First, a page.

With the arrival of the holiday shopping season, I’ve found myself looking at a lot of websites lately.
Like many people, I do most of my gift-buying online—and what I’ve noticed is that the retailers I’m most drawn to are the ones with the best websites: the ones that are easy to use, are eye-catching but not distracting, and where I can find what I need quickly with minimal clicking.
And this has led me to think about library websites.
As the Chat with a Librarian coordinator, I spend a lot of time looking through library sites trying to find answers for my virtual users’ questions. Sometimes I’m lucky and find the information right away. Other times…
This experience has led to a question – or rather, a series of questions – with some very important implications:
- How often do we consider our digital presence, particularly in relation to our websites?
- How often do we actually consider the information-seeking behaviors of our users when we’re designing and building our sites?
- How often do we visit and revisit our sites to make sure we’re presenting information in a way that is both logical and easy to find?
And it’s the last question that’s most vital.
Crafting a great website is hard work, and our users generally are an important consideration when we’re placing information. But information-seeking behaviors change, particularly as more and more of our users increasingly rely on virtual sources. A fantastic website built 3 years ago might not have the same effect today.
Our websites are our opportunity to say what we want about ourselves and visually project our mission and vision statements. We control the look and the content—and our virtual branches are perhaps the only place in the vast wilds of the internet where we have complete control of our digital image. When is the last time you took a fresh look at your site – not from your perspective, but from that of one of your users? Are you projecting the image you want to project?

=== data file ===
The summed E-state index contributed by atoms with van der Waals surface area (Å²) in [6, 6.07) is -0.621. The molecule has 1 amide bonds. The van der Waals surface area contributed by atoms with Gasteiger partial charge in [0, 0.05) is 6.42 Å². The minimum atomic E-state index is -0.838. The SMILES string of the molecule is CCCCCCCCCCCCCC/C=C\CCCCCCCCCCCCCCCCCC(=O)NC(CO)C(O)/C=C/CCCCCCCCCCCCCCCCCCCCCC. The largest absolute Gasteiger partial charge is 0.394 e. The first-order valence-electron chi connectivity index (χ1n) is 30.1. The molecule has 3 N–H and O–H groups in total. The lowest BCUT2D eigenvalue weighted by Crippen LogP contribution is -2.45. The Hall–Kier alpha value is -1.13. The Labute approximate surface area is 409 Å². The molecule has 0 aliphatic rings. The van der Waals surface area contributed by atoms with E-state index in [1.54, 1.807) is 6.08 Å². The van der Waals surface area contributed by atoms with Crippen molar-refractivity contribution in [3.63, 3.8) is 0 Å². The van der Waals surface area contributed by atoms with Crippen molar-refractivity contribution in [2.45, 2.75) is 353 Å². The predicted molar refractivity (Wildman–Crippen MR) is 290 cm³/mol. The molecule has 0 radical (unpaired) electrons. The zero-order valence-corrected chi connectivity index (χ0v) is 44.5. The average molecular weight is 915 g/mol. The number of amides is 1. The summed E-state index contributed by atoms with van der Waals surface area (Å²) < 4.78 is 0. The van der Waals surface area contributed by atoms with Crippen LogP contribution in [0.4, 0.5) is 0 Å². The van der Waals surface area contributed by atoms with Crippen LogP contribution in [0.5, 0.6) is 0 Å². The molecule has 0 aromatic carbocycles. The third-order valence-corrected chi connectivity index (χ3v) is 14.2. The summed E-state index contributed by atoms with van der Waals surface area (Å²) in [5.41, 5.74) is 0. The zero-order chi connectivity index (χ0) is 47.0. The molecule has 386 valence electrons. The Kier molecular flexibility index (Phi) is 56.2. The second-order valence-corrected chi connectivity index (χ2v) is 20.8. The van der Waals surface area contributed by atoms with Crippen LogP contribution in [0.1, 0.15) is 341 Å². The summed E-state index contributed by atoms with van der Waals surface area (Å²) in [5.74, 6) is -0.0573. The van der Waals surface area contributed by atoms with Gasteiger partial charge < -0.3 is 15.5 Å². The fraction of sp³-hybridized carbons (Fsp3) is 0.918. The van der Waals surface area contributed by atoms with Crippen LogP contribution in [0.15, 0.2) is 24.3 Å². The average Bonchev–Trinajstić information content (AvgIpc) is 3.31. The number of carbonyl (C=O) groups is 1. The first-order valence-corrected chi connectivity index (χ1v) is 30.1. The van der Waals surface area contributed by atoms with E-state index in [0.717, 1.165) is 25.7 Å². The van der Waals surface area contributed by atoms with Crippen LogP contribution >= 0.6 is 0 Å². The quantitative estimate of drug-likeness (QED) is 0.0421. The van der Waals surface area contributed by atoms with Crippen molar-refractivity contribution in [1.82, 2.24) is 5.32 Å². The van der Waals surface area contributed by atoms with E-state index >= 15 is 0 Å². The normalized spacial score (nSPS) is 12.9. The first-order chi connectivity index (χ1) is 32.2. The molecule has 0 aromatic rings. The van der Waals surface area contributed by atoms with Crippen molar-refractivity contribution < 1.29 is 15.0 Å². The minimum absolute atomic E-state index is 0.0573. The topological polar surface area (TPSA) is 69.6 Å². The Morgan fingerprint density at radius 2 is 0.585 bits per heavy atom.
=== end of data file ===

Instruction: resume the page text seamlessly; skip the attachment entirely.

Here at HSLC, we recently had the opportunity revisit our own website: HSLC.org.
We looked at all the information we had and how it was presented, and then approached the rebuild from the perspective of someone who’s never seen or used the site before.
The exercise was interesting to say the least – and we found a lot of information in places that weren’t logical, easy to find, or user-friendly. Reconfiguring those pathways took time, and we found a lot of information we just didn’t need any more. The result was a clean, fresh website that makes sense to our users – and the feedback we’ve heard so far has been great.
The idea of rebuilding your website can be daunting and this kind of user-experience approach can be time-consuming BUT you don’t have to do it all at once. Make a list of the questions your users actually ask you—whether in-person or by email—and then see how easy it is to find those answers on your site. If the pathway isn’t logical, takes more than 2-3 clicks to find, or just isn’t even there then that information is a prime candidate for an update.
Work one by one through those questions, that way you’ll be working in smaller, more manageable, chunks and won’t get as overwhelmed. Make the changes you think your users need – and then check with them to make sure you’ve got it right. After a while, you’ll start to see patterns and will be able to predict what other information on your site your users need but might have a hard time finding.
It’s not an easy process and does take time – but at the end of the day your users will thank you! And happy users—whether patrons, students, or community members—will be repeat users! What more can we ask for?
And when you start making changes, if you do feel overwhelmed know that you’re not alone. We’ve got your back! Just fill out our Consultation Request Form and we’ll see where we can help!
Ed Wolf, Virtual Reference and Information Specialist